My Record Collection 7

Saturday 10th March

Joan Armatrading 2   Her second album was Back To The Night.  I find this a slightly unsatisfactory record: it was recorded mostly with a handful of session players, who I don’t think were really attuned to Joan’s songs. Or it may have been the other way round, and Joan wasn’t really ready to work with these new people.  She is reputed to have argued with her record producer that she didn’t even want to sing on the record at all, that she just wanted to write the songs and play guitar or piano.  Whatever the reason it doesn’t quite work despite having the splendid song “Cool Blue Stole My Heart” on it.  I was, at this time – the mid-seventies – an avid recorder of live concerts on BBC radio, and live she sings this and a few other songs from this record far better and with far more feeling ‘live’ than on the studio versions.  Maybe she was just having difficulty working with other players, which, when she went on tour with her own hand-picked band, was not a problem.  Having seen her myself a couple of times live, her songs take on a special resonance live.  And yet she has been quite reluctant to release live albums until this Century, when maybe her slowing down of new material has prompted her to put out, but even here, only a couple, of live records.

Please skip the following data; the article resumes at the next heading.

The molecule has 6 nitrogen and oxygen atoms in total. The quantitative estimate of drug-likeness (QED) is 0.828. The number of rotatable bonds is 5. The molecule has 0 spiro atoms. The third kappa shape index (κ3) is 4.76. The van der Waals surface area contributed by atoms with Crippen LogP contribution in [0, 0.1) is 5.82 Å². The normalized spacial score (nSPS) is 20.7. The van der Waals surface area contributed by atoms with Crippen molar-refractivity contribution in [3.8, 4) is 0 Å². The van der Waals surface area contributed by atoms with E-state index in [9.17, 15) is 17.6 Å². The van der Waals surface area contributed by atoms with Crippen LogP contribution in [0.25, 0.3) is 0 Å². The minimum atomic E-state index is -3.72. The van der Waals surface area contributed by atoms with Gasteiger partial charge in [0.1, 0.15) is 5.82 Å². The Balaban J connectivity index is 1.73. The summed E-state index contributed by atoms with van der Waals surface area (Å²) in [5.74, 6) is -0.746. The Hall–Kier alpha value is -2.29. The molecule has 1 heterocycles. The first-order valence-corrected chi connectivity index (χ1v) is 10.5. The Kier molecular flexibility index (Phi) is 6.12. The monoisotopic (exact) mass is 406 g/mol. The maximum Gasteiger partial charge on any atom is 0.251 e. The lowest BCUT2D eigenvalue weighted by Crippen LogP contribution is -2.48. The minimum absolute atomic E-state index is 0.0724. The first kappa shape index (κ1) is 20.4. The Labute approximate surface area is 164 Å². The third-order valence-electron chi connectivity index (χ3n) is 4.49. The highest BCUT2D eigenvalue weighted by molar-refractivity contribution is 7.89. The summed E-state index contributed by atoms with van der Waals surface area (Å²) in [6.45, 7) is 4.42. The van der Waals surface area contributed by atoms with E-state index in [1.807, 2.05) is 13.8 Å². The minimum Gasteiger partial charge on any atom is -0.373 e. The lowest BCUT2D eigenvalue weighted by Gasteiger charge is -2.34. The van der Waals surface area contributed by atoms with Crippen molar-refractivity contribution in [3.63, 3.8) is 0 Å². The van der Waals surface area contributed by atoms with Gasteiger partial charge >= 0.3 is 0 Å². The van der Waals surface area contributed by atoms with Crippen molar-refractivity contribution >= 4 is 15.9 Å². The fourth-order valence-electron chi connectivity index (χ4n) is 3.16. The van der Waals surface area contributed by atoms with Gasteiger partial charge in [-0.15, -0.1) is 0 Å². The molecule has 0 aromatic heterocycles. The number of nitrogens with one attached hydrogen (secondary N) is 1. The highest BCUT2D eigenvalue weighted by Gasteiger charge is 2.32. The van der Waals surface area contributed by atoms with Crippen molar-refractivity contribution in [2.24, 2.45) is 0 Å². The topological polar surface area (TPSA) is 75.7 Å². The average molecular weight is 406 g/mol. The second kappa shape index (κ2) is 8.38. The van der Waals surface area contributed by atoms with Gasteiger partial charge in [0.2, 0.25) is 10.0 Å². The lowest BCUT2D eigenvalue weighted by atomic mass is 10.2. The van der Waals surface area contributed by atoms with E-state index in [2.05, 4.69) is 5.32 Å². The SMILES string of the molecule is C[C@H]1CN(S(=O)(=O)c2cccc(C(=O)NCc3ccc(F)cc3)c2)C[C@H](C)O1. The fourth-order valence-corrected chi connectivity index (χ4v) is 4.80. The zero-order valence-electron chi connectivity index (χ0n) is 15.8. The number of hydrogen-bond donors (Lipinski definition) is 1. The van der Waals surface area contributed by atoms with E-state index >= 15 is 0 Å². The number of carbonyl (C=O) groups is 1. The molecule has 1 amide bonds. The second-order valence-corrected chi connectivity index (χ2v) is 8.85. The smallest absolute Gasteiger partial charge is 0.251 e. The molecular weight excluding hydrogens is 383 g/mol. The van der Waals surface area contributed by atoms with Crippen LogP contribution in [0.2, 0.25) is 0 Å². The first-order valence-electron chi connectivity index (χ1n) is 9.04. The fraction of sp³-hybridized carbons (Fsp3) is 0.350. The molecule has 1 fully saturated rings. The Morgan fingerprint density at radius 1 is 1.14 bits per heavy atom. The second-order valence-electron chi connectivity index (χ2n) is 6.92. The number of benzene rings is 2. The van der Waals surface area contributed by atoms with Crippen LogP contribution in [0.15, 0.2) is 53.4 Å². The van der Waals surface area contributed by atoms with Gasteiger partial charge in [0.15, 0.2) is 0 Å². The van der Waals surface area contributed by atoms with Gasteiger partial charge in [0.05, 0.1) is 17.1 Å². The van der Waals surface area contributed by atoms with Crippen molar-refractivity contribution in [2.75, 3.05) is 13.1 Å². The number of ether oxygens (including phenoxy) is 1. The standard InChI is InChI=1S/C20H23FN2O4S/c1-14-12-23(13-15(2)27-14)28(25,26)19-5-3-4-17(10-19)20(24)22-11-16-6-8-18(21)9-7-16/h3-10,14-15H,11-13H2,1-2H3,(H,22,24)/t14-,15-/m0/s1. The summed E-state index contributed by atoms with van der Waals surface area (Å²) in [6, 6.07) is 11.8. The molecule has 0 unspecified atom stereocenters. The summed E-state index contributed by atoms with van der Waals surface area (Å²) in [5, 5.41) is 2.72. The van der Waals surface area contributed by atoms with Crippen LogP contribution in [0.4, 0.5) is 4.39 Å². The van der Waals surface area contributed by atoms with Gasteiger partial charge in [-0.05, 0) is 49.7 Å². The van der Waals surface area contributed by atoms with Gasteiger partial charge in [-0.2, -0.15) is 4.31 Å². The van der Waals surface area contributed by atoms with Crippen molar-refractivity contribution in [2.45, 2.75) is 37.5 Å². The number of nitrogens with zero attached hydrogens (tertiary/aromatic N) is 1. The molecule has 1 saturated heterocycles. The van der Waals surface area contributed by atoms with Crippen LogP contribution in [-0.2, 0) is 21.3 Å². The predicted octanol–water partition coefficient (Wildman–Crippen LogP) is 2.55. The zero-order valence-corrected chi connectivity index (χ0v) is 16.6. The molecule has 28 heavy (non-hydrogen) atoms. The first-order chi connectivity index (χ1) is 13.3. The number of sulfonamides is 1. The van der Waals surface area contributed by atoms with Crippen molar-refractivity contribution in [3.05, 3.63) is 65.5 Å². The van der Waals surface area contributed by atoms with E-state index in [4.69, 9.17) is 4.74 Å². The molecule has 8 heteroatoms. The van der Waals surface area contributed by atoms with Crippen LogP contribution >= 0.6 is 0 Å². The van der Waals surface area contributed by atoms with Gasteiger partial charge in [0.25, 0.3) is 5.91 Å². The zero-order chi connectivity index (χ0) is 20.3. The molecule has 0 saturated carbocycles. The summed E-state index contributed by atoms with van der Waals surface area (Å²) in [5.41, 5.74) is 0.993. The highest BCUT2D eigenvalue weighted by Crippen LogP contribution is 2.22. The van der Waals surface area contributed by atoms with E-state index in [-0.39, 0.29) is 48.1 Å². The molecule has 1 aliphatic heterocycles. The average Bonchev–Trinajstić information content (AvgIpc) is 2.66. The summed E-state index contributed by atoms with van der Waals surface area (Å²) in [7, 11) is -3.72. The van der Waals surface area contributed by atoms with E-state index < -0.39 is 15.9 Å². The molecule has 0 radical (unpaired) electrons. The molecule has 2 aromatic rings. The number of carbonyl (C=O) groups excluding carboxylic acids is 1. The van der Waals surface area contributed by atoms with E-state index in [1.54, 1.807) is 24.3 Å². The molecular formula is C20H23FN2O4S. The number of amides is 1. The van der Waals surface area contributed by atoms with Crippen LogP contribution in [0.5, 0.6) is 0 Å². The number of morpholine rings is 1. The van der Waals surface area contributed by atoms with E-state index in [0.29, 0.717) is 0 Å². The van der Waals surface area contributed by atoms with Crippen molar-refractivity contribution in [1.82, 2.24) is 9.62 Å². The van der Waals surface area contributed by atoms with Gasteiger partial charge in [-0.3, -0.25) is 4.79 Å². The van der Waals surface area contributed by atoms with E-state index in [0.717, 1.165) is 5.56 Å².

Her third album was simply titled Joan Armatrading, rather strange for a third album.  But this was indeed a re-launch.  Glynn Johns was her new producer, and he seems to have worked brilliantly with her.  This is THE early Joan album to get, almost every song is exceptional, and her voice is so sensual and lazy, wrapping itself around the words, caressing them.   The album opens with a bluesy “Down to Zero” and closes with “Tall in The Saddle” and there isn’t a poor song between these two classics.  I think that “Love and Affection” is just possibly the most accurate love song ever written, it is just exquisite.  I also love “Water With The Wine” and “Somebody Who Loves You”.  I don’t think Joan’s singing has ever been better than on this record, bluesy and gentle and yet strong and determined, even in the same song.  Like all the greatest singers, she is not only note perfect but manages to get so much emotion into her singing – and is instantly recognisable.  They had a programme on telly once where they tried to get ‘Pop’ singers to sing opera, and vice versa.  Of course, it didn’t work, but the most ridiculous were those perfect opera singers completely ruining rock and pop songs.  There is something about the immediacy of this music that just hits the right nerves in our brains.  This record is so good I have just listened to it three times in a row – and it sounds just as fresh and relevant each time.